Finding my Mojo on Mendel

On Wednesday I was finally feeling re-charged, and a little antsy, so I made plans to do something big.  Something alpine.  And something solo.  Inspired by Dan and Jeanine Patitucci's alpine-scramble-runs, I wanted something with some distance too.  No road-side alpinism for this project.  At the Black Sheep that morning I described my idea as finding my motivation again.  "You're finding your mojo!" a friend shot back.

Sunrise near Upper Lamarck Lake
So yesterday I got up at 4am, made coffee, and headed out the door.  I had a big circuit planned.  Starting at North Lake, I wanted to hike up and over Lamarck Col, climb the NE Buttress of Mt Mendel, descend the East Face, hike over to the neighboring Mt Darwin and climb up the North Ridge, down the North Face, then hike back up and over Lamarck Col and back to the car.  No doubt, this was an ambitious plan, but my most pessimistic time plan thought it could be done in 16 hours.  I stuck a note on the board at my Bishop home detailing my route and finishing with, "Please don't panic until midnight!"

Mt Darwin and Mt Mendel from Lamarck Col
Leaving the car at North Lake (9275'), it was really hard to get warmed up, despite the excellent temperatures and fantastic trail.  I finally stopped for "breakfast" atop the Upper Lamarck Lake moraine, and started to feel a rythm as I walked along the high alpine plateau to Lamarck Col (12,880').  As I descended, I even started to run the few sandy stretches that would allow for it.  Still, by the time tagged the bottom of the valley and climbed back up the other side to Mt. Mendel, I was an hour behind my time plan.  My chosen route up Mt Mendel, the Northeast Buttress, climbs a featured chute to the ridge, then follows the ridge directly to the summit.  It was longer than my mental picture in my head, and the climbing more sustained than I expected.  It was old school third class too:  big ledges, big holds, BIG exposure.

The Sierra Club left a new register
It was 1:40pm when I finally reached the summit, meaning I was 1:40 behind in my time plan.  So I wrote off climbing Darwin, and figured I would just climb down the East Face as planned and hike out.  I was reading Secor description of my descent route and trying to put things in reverse, since the description was written as a climb:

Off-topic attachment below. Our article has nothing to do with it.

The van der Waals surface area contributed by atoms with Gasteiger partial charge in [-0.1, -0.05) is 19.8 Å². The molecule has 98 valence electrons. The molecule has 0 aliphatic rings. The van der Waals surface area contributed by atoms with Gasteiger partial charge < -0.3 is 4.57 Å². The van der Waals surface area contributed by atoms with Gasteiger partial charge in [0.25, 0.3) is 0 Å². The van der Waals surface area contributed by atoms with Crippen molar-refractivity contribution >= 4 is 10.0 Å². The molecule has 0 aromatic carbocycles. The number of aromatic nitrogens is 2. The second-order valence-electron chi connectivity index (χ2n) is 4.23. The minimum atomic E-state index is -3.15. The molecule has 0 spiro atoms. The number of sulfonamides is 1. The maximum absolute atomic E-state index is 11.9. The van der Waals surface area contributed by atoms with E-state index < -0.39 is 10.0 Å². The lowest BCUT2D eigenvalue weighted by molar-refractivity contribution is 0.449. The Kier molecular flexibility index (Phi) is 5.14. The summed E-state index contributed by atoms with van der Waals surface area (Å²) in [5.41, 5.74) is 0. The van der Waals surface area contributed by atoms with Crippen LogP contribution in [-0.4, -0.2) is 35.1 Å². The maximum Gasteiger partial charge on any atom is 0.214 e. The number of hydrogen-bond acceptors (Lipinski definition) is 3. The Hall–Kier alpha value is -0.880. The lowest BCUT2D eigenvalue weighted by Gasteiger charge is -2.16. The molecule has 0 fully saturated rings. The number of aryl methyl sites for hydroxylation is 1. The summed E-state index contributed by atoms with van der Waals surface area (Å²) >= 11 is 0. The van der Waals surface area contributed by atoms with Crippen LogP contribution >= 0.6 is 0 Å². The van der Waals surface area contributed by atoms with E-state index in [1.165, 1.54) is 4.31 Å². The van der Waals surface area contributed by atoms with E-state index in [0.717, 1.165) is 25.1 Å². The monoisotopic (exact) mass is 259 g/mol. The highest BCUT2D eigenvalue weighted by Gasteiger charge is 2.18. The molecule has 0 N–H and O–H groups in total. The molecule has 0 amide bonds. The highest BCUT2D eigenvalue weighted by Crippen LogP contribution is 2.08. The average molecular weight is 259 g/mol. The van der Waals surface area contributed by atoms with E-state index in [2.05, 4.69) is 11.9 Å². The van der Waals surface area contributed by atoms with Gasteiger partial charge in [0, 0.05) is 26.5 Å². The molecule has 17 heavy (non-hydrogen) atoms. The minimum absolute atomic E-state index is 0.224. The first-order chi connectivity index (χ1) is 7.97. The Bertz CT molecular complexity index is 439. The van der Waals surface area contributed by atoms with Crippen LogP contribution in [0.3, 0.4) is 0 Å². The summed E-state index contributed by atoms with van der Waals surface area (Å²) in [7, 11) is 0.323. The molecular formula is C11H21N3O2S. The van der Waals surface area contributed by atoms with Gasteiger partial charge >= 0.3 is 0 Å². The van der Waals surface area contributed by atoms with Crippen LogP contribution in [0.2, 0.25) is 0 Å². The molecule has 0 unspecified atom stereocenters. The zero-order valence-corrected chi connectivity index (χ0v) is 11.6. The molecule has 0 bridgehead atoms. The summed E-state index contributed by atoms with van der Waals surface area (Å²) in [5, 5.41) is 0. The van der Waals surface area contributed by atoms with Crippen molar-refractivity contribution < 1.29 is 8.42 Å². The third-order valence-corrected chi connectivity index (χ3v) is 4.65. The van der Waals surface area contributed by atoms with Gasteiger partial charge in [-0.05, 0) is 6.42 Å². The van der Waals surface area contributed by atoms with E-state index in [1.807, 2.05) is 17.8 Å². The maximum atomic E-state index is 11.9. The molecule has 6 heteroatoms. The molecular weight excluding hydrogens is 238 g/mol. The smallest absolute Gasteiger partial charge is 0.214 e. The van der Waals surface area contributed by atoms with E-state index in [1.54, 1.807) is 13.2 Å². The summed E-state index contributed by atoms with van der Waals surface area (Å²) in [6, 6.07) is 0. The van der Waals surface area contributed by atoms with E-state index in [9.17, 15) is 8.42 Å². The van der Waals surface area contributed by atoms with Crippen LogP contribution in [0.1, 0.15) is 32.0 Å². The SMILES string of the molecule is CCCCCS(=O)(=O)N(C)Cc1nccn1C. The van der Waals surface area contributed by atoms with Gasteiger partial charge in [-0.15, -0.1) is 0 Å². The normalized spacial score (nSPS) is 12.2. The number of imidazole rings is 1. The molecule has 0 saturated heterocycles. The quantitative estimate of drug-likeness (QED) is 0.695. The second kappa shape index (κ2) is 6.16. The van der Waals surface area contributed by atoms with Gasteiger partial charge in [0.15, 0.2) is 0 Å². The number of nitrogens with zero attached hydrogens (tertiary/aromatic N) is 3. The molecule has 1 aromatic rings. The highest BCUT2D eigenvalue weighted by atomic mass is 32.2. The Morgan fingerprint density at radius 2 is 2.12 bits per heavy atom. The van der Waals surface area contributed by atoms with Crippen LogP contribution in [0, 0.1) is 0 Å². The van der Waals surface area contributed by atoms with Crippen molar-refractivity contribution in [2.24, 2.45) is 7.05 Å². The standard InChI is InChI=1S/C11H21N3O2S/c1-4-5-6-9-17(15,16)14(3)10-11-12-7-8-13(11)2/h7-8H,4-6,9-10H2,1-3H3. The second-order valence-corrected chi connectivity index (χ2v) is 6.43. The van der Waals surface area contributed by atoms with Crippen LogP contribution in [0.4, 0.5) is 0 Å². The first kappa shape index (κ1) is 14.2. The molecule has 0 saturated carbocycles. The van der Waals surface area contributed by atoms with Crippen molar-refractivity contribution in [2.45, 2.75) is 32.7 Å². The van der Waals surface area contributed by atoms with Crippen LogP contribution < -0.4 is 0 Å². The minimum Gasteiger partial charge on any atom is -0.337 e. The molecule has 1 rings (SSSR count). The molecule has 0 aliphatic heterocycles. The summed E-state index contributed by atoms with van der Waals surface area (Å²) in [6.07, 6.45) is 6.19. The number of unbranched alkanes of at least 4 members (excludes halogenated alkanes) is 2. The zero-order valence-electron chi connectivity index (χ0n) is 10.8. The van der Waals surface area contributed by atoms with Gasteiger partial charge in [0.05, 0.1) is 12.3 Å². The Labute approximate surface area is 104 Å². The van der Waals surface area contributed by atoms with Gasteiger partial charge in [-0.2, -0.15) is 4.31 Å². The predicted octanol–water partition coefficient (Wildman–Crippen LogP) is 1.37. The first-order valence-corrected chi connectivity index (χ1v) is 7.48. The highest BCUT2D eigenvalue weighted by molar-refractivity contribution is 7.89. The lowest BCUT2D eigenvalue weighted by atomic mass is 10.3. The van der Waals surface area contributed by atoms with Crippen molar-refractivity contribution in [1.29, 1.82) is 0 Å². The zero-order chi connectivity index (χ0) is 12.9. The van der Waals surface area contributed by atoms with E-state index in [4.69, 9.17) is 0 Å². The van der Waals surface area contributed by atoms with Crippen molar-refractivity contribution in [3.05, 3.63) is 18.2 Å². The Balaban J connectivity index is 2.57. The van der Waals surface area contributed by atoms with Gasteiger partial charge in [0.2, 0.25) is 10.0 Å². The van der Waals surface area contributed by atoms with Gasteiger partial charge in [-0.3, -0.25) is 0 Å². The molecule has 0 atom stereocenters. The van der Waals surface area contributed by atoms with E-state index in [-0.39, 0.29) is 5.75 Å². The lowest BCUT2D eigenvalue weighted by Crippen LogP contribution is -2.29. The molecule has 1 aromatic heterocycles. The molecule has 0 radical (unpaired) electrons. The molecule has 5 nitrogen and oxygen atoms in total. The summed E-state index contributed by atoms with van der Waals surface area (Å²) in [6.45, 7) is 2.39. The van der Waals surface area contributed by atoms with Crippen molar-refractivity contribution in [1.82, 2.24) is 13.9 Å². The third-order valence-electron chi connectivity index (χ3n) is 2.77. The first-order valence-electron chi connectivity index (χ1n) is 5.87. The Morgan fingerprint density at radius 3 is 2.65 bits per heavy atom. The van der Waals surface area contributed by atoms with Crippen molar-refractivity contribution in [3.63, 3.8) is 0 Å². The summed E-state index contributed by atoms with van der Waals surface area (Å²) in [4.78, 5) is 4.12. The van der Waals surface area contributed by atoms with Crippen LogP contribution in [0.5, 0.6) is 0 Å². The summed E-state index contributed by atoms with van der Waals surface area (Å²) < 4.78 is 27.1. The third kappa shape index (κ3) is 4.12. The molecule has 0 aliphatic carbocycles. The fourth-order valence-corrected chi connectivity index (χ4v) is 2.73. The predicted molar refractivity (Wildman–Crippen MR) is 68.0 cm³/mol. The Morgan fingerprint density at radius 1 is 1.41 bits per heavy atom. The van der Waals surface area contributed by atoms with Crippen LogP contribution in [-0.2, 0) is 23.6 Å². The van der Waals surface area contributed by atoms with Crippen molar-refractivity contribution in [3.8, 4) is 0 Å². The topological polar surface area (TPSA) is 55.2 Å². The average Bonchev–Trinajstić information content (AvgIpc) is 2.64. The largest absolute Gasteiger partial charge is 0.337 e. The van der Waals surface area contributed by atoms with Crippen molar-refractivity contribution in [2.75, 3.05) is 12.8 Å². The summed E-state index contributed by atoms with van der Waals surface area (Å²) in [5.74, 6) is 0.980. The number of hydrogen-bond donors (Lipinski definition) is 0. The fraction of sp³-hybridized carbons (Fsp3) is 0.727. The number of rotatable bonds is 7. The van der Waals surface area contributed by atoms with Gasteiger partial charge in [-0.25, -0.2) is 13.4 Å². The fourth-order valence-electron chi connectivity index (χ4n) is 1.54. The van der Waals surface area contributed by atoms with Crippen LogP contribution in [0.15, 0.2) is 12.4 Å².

"East Face.  Class 3.  From the western edge of the Darwin Glacier, climb a gully that rises diagonally to the right.  Take the second ramp system that leads to the left to a chute.  Climb the chute, which eventually widens into a sandy gully, leading to the summit headwall.  At the base of the headwall, go to the right and climb the ridge (forming the right side of the chute) to some large blocks.  Work around the blocks to the right, passing through a notch.  Descend slightly and continue up to a 15-foot wall.  Turn left and pass through a keyhole that leads up to the summit plateau, and walk to the summit."

The NE Ridge, as seen from the East
L-R | Summit, 3rd Tower, 2nd Tower, 1st Tower,
Notch Tower, the Gendarme
The lowest point on the ridge is the 1st Tower-2nd Tower notch
Of course, these are my own given names
Simple, right? Of course not. I was completely unable to find anything that lead to a keyhole. I did find an obvious chute entrance - it even had a cairn and obvious foot travel - but it was on the wrong end of the summit headwall. But since it was the best descent I found, I went for it. Mistake. Better than halfway down I found my self scrambling around the top of a 200' tall headwall, littered with rappel anchors from the fortunate souls who had come before me. I call them fortunate because they had the harnesses, ropes, and hardware to rappel. I expected to solo a simple 3rd class route and had brought none of that. So I finally gave up the ghost, climbed back up, and looked for an alternative route down.

Sunset on Mt Mendel's West Summit
A Sierra Club team had summited just a few days before me, and in the register wrote about a first ascent on the east face that topped out just 30' from the summit. I took a look over the edge, and sure enough, I could see footsteps leading down. Couldn't be any worse, I thought to myself, and started following them down. The route, which I'm going to call the East Chute, was almost entirely 2nd-class-sandy-chute scrambling. The sole exception was the last 30 feet or so to the summit plateau. So dead easy that I can't believe it hadn't been traveled over before. And since climbing has been documented regularly in the Sierra Nevada since the 1920's, I'm guessing that what this team had done is re-discovered a climb. Either way, it was good work and I found myself down without too much trouble, except now I was almost 4 hours behind my original time plan and needed to start moving out of there.
I reached Lamarck Col again at 7:30pm, and at 8:00pm emailed my friends, "Coming down lamarck col now. all is good. 2 or 2.5 hrs to car. i.ll call @ home." I made it to the car right at 10:30pm, pulled my shoes off my sore feet, and started driving. 17 hours never felt so good before.

Summary | The Northeast Buttress (3rd class, 2700') of Mt Mendel (13,720'), solo. Approximately 16 miles round trip, 6720' elevation climbed and descended, 16.5 hours.

Note on the climb's length: I develop a rough estimate of an alpine climb's length by using National Geographic Topo or Google Earth to determine the linear distance of a route, aka as the crow flies, and my own notes to determine the elevation gain. Then I simply plug those numbers into Pythagorean's Theorem to get the distance. In this case the route climbed 1320' in 2322' of distance, therefore the route was approximately 2700' long. - Chris